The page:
A developmental edge.
In the meantime, elementary school children continue to be given homework assignments. Most students complete the daily home obligation with little or no fuss, but some find the never-ending task extremely challenging. Let's discuss the students who find the homework duty difficult and their parents who face the daily "nightmare."
There are several reasons students have homework completion problems. One to mention, but not discuss in detail, is children who use homework as one of their tools to continue their family struggles and opposition to parental authority. The content, length of time required and academic skills of the assignment are irrelevant. For these children, homework is a handy, daily reason during the school year to show defiance. These families would benefit from counseling that addresses the behavioral issues.
Let's focus on the elementary student who truly has difficulty completing the homework assignment. The parent usually recognizes the problem and gets involved by trying to help and supervise. When the obstacles persist, the result is frustration for both parent and child. The intent of the student is not to disrupt family function. The homework is truly the problem.
The learning disabilities (LD) of students observed in the classroom continue at home to be a source of frustration. Children fortunate enough to be identified at an early age can get the extra help they need during the school day. These students should have an Individual Education Plan (IEP) that guides the educators in helping the child.
When children with LD are not identified, their class day can be a constant struggle and homework a "nightmare." Teachers and parents will witness the student's hassles and work with her to make progress. Unidentified learning disabled students will have daily trouble with homework. A third grade student with a LD, expected to complete the homework in 30 minutes, may take hours each night.
What is needed for the child with LD is recognition in the early grades so that homework assignments can be modified to fit the ability of the student. Parents and teachers need an agreement that makes the assignments appropriate for that student.
The plan is for the child to work on the assignment for a reasonable time and then stop. Another modification is to restrict the amount of work expected. Both can be documented and signed each night by the parent. The teacher can follow-up the following day by reinforcing the important points. This cooperation of the school district in evaluating the struggling student, identifying a learning problem and the teacher and parents having a plan (e.g., IEP), can have a significant effect on making homework time manageable.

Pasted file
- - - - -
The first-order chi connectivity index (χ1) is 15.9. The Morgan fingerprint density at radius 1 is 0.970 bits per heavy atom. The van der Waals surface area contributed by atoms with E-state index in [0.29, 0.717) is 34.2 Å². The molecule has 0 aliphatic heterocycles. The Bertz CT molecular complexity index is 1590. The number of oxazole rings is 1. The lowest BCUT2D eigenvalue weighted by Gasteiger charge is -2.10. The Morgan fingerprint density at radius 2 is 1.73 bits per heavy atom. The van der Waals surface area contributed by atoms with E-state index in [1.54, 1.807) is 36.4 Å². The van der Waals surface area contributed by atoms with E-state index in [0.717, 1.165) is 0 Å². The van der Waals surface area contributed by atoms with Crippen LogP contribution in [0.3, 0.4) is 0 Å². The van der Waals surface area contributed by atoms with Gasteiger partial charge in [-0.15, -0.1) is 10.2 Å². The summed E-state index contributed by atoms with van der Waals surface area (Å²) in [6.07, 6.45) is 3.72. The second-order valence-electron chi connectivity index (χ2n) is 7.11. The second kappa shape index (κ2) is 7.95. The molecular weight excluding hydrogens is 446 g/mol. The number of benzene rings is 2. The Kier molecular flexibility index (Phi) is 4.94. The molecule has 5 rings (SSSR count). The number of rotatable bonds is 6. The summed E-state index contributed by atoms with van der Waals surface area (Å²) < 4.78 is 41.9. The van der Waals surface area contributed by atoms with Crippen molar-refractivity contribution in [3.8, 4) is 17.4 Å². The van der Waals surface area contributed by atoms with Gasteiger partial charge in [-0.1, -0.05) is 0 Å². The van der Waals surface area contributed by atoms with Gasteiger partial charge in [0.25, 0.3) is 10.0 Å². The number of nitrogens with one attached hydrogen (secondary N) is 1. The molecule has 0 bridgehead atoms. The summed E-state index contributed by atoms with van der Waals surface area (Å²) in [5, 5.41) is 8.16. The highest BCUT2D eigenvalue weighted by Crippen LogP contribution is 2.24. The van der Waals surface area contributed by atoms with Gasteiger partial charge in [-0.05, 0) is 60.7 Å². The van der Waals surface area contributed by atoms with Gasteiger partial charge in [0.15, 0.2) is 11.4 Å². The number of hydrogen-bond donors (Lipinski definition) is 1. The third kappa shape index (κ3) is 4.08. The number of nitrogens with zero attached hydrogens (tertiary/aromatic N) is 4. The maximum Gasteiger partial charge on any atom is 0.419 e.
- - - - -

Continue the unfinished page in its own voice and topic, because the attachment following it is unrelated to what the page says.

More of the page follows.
Another group of students who experience arduous homework times are children with attention-deficit/ hyperactivity disorder (ADHD). These students have difficulty in the classroom with focusing, staying on task and distractibility. ADHD symptoms interfere with the student achieving the learning goals of the lessons in class. This deficit contributes to the homework problem. By not having satisfactorily grasped the classroom lessons, the student is at a disadvantage at homework time.
Many children with unidentified ADHD will have an unsatisfactory school performance. Teachers and parents can find themselves frustrated in trying to help these students. Once the student has been evaluated and the ADHD identified, then help can begin with progress expected.
Medication for the disorder is not always necessary to have Improved school performance. Many behavioral strategies for teachers and parents are known to be effective. Help begins in the classroom when the teacher uses the strategies resulting in the student having a better chance to reach the learning goals. The teacher can put a plan in place to see that the student Is aware of the homework assignment and has the necessary materials to complete it. Parents can communicate with the teacher in order to follow through with the teacher's plan. Parents use the ADHD behavioral strategies at home. The child can appreciate a consistent approach of both the teacher and the parent.
Students with ADHD that are treated with medication are able to show a more dramatic improvement in classroom performance and homework completion. Parents may hesitate to begin medication until they are sure that behavioral strategies alone do not yield the best result. The medication helps the student grasp the classroom lessons that is followed with homework. The student may respond to the teacher's help in understanding the assignment and equipped with what is needed to complete it. The ability to focus with less distraction will result in homework time being more typical for a child at a specific grade level. Medication or not, the child with ADHD will improve when the parents and teacher are aware of the disorder and use behavioral strategies known to be effective.
When the reason for the "nightmare" of homework is identified and properly addressed, homework can be changed to the benefit that is intended.
By Joseph A. Girone, MD
Joseph A. Girone, MD is a developmental pediatrics consultant at Reading Pediatrics in Wyomissing, PA.
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|Author:||Girone, Joseph A.|
|Publication:||Pediatrics for Parents|
|Date:||Jul 1, 2014|
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